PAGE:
What do you think about the new, exiting connections between QFT, Homotopy Theory and pattern recognition, proof verification and (maybe) AI systems? In view of the background of this forum's participants (selfreported in the survey mentioned a few days ago), I guess most of you follow those developments with some attention.

Concerning Homotopy Theory, there is a coming [special year](http://www.math.ias.edu/node/2610), you probably know Voevodsky's [recent intro lecture](http://www.channels.com/episodes/show/10793638/Vladimir-Voevodsky-Formal-Languages-partial-algebraic-theories-and-homotopy-category-), and [this](http://video.ias.edu/voevodsky-80th) even more popular one. Somewhat related are Y.I. Manin's remarks on the missing quotient structures (analogue to localized categories) in data structures and some of the ideas in Gromov's [essay](http://www.ihes.fr/~gromov/PDF/ergobrain.pdf).

Concerning ideas from QFT, [here](http://arxiv.org/abs/0904.4921) an example. I wonder what else concepts come from it?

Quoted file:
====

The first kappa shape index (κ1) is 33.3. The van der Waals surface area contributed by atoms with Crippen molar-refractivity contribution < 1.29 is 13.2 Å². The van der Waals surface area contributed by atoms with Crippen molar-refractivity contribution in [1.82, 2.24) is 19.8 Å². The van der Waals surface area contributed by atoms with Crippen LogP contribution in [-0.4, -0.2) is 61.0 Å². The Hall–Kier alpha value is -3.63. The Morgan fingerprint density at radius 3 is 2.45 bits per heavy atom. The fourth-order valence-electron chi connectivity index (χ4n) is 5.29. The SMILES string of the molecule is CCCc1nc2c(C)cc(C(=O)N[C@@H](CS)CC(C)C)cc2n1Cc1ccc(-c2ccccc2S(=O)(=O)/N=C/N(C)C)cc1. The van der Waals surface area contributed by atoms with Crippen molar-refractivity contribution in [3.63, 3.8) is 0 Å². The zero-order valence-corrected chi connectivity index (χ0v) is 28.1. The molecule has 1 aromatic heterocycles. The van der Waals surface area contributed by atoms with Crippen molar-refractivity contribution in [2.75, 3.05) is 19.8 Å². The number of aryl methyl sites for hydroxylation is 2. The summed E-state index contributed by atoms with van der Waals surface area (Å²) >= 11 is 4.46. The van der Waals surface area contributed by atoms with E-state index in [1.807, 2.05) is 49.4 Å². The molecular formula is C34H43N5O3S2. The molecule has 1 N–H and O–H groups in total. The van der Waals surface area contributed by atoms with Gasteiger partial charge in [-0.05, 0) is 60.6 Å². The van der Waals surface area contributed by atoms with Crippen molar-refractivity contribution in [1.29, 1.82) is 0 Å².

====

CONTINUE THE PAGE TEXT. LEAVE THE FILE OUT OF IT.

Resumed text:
BTW, whereas the public discussion focus on basic qm and on q-gravity questions, the really interesting and open issue is the special relativistic QFT: QM is just a canonical deformation of classical mechanics (and could have been found much earlier, most of the interpretation disputes just come from the confusion of mathematical properties with physics data), but Feynman integrals are despite half a century intense research mathematical unfounded. As Y.I. Manin called it in a recent interview, they are "an Eifel tower floating in the air". Only a strong platonian belief makes people tolerate that. I myself take them only serious because there is a clear platonic idea behind them and because number theoretic analoga work very well.

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I'm curious why this was down-voted, other than that it gives no explanation of what it links to?

Probably because its links are improperly formatted, it overuses acronyms, and the writing is generally unclear.